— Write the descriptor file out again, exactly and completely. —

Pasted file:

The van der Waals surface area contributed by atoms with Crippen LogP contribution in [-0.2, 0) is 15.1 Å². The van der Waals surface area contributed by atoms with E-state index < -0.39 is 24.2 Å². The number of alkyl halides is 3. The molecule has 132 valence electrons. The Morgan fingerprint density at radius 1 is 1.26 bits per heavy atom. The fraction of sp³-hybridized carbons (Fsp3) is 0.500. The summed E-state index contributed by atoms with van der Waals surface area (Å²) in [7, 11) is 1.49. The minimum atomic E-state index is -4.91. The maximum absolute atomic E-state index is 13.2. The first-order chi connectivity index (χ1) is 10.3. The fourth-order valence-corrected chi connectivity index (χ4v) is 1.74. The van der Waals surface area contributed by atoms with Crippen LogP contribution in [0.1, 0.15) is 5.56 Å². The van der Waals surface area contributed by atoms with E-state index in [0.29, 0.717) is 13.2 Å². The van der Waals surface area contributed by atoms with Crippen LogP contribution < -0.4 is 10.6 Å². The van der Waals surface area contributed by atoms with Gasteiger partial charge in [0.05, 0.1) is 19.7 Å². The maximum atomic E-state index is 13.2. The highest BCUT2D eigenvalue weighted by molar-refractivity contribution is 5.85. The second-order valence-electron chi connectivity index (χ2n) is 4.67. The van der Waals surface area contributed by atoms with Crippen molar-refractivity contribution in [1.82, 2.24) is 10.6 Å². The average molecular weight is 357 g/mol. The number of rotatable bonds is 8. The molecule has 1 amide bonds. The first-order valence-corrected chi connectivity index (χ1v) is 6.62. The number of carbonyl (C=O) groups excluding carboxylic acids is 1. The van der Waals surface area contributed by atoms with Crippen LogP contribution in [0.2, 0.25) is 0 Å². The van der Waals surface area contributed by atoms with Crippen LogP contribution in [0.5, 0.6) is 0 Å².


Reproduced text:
The van der Waals surface area contributed by atoms with Crippen LogP contribution in [-0.2, 0) is 15.1 Å². The van der Waals surface area contributed by atoms with E-state index < -0.39 is 24.2 Å². The number of alkyl halides is 3. The molecule has 132 valence electrons. The Morgan fingerprint density at radius 1 is 1.26 bits per heavy atom. The fraction of sp³-hybridized carbons (Fsp3) is 0.500. The summed E-state index contributed by atoms with van der Waals surface area (Å²) in [7, 11) is 1.49. The minimum atomic E-state index is -4.91. The maximum absolute atomic E-state index is 13.2. The first-order chi connectivity index (χ1) is 10.3. The fourth-order valence-corrected chi connectivity index (χ4v) is 1.74. The van der Waals surface area contributed by atoms with Crippen LogP contribution in [0.1, 0.15) is 5.56 Å². The van der Waals surface area contributed by atoms with E-state index in [0.29, 0.717) is 13.2 Å². The van der Waals surface area contributed by atoms with Crippen LogP contribution < -0.4 is 10.6 Å². The van der Waals surface area contributed by atoms with Gasteiger partial charge in [0.05, 0.1) is 19.7 Å². The maximum atomic E-state index is 13.2. The highest BCUT2D eigenvalue weighted by molar-refractivity contribution is 5.85. The second-order valence-electron chi connectivity index (χ2n) is 4.67. The van der Waals surface area contributed by atoms with Crippen molar-refractivity contribution in [1.82, 2.24) is 10.6 Å². The average molecular weight is 357 g/mol. The number of rotatable bonds is 8. The molecule has 1 amide bonds. The first-order valence-corrected chi connectivity index (χ1v) is 6.62. The number of carbonyl (C=O) groups excluding carboxylic acids is 1. The van der Waals surface area contributed by atoms with Crippen LogP contribution in [0.2, 0.25) is 0 Å². The van der Waals surface area contributed by atoms with Crippen LogP contribution in [0.5, 0.6) is 0 Å².